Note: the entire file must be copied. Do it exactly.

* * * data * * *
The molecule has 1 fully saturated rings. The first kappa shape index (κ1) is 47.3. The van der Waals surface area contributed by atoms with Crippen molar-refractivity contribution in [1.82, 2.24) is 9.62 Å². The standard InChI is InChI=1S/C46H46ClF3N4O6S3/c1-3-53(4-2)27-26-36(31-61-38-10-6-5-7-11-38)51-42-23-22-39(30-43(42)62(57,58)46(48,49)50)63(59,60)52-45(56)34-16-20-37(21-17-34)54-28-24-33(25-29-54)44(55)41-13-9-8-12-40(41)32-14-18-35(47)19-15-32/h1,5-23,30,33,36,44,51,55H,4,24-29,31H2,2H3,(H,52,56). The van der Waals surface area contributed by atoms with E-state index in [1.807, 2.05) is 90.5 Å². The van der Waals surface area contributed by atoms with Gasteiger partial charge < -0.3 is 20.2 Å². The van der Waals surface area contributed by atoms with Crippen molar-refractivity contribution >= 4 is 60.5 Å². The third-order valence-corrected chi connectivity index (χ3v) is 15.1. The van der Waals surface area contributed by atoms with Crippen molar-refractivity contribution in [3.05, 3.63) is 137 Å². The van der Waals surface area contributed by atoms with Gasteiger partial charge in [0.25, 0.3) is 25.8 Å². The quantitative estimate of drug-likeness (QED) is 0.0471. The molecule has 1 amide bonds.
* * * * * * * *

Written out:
The molecule has 1 fully saturated rings. The first kappa shape index (κ1) is 47.3. The van der Waals surface area contributed by atoms with Crippen molar-refractivity contribution in [1.82, 2.24) is 9.62 Å². The standard InChI is InChI=1S/C46H46ClF3N4O6S3/c1-3-53(4-2)27-26-36(31-61-38-10-6-5-7-11-38)51-42-23-22-39(30-43(42)62(57,58)46(48,49)50)63(59,60)52-45(56)34-16-20-37(21-17-34)54-28-24-33(25-29-54)44(55)41-13-9-8-12-40(41)32-14-18-35(47)19-15-32/h1,5-23,30,33,36,44,51,55H,4,24-29,31H2,2H3,(H,52,56). The van der Waals surface area contributed by atoms with E-state index in [1.807, 2.05) is 90.5 Å². The van der Waals surface area contributed by atoms with Gasteiger partial charge < -0.3 is 20.2 Å². The van der Waals surface area contributed by atoms with Crippen molar-refractivity contribution >= 4 is 60.5 Å². The third-order valence-corrected chi connectivity index (χ3v) is 15.1. The van der Waals surface area contributed by atoms with Crippen molar-refractivity contribution in [3.05, 3.63) is 137 Å². The van der Waals surface area contributed by atoms with Gasteiger partial charge in [0.25, 0.3) is 25.8 Å². The quantitative estimate of drug-likeness (QED) is 0.0471. The molecule has 1 amide bonds.